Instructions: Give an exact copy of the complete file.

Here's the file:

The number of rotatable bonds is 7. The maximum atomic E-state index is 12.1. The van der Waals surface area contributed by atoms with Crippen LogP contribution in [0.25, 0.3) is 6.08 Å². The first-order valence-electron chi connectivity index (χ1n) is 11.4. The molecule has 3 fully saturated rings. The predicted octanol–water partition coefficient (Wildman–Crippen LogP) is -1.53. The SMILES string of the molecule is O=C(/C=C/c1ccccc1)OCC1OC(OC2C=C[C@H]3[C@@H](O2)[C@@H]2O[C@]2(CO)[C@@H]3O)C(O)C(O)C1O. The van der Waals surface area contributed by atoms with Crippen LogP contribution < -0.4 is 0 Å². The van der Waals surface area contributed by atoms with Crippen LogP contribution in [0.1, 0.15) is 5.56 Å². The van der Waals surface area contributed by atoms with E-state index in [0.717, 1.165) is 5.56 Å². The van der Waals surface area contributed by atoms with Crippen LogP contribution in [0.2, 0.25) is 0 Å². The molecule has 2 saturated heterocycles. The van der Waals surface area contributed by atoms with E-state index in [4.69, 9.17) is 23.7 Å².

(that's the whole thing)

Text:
The number of rotatable bonds is 7. The maximum atomic E-state index is 12.1. The van der Waals surface area contributed by atoms with Crippen LogP contribution in [0.25, 0.3) is 6.08 Å². The first-order valence-electron chi connectivity index (χ1n) is 11.4. The molecule has 3 fully saturated rings. The predicted octanol–water partition coefficient (Wildman–Crippen LogP) is -1.53. The SMILES string of the molecule is O=C(/C=C/c1ccccc1)OCC1OC(OC2C=C[C@H]3[C@@H](O2)[C@@H]2O[C@]2(CO)[C@@H]3O)C(O)C(O)C1O. The van der Waals surface area contributed by atoms with Crippen LogP contribution < -0.4 is 0 Å². The van der Waals surface area contributed by atoms with Crippen LogP contribution in [0.1, 0.15) is 5.56 Å². The van der Waals surface area contributed by atoms with E-state index in [0.717, 1.165) is 5.56 Å². The van der Waals surface area contributed by atoms with Crippen LogP contribution in [0.2, 0.25) is 0 Å². The molecule has 2 saturated heterocycles. The van der Waals surface area contributed by atoms with E-state index in [4.69, 9.17) is 23.7 Å².